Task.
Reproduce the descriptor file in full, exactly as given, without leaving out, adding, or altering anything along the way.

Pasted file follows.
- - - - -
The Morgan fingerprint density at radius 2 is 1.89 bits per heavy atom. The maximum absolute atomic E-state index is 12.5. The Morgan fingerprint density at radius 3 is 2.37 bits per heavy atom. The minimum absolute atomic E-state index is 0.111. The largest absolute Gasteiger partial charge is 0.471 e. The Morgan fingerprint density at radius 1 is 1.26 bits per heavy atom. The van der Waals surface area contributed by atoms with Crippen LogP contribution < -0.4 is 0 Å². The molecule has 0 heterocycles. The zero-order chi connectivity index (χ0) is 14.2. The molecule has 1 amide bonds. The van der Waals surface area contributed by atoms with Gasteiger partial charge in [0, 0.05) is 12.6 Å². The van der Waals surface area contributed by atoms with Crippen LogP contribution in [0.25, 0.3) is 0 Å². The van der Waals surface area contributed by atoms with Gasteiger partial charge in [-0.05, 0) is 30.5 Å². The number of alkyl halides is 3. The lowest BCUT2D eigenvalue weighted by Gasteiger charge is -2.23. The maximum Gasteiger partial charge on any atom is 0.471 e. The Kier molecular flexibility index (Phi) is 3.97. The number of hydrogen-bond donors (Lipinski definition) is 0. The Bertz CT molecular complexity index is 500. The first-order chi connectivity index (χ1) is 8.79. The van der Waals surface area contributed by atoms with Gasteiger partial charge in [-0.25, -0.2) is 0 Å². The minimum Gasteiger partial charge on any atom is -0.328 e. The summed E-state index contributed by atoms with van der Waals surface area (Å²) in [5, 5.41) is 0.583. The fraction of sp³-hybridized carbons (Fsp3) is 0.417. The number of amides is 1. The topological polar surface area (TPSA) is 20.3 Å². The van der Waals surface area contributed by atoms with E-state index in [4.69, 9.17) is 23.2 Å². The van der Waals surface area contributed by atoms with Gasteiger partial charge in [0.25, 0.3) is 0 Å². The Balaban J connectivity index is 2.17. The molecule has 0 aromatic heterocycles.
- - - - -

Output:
The Morgan fingerprint density at radius 2 is 1.89 bits per heavy atom. The maximum absolute atomic E-state index is 12.5. The Morgan fingerprint density at radius 3 is 2.37 bits per heavy atom. The minimum absolute atomic E-state index is 0.111. The largest absolute Gasteiger partial charge is 0.471 e. The Morgan fingerprint density at radius 1 is 1.26 bits per heavy atom. The van der Waals surface area contributed by atoms with Crippen LogP contribution < -0.4 is 0 Å². The molecule has 0 heterocycles. The zero-order chi connectivity index (χ0) is 14.2. The molecule has 1 amide bonds. The van der Waals surface area contributed by atoms with Gasteiger partial charge in [0, 0.05) is 12.6 Å². The van der Waals surface area contributed by atoms with Crippen LogP contribution in [0.25, 0.3) is 0 Å². The van der Waals surface area contributed by atoms with Gasteiger partial charge in [-0.05, 0) is 30.5 Å². The number of alkyl halides is 3. The lowest BCUT2D eigenvalue weighted by Gasteiger charge is -2.23. The maximum Gasteiger partial charge on any atom is 0.471 e. The Kier molecular flexibility index (Phi) is 3.97. The number of hydrogen-bond donors (Lipinski definition) is 0. The Bertz CT molecular complexity index is 500. The first-order chi connectivity index (χ1) is 8.79. The van der Waals surface area contributed by atoms with Gasteiger partial charge in [-0.25, -0.2) is 0 Å². The minimum Gasteiger partial charge on any atom is -0.328 e. The summed E-state index contributed by atoms with van der Waals surface area (Å²) in [5, 5.41) is 0.583. The fraction of sp³-hybridized carbons (Fsp3) is 0.417. The number of amides is 1. The topological polar surface area (TPSA) is 20.3 Å². The van der Waals surface area contributed by atoms with E-state index in [4.69, 9.17) is 23.2 Å². The van der Waals surface area contributed by atoms with Gasteiger partial charge in [0.25, 0.3) is 0 Å². The Balaban J connectivity index is 2.17. The molecule has 0 aromatic heterocycles.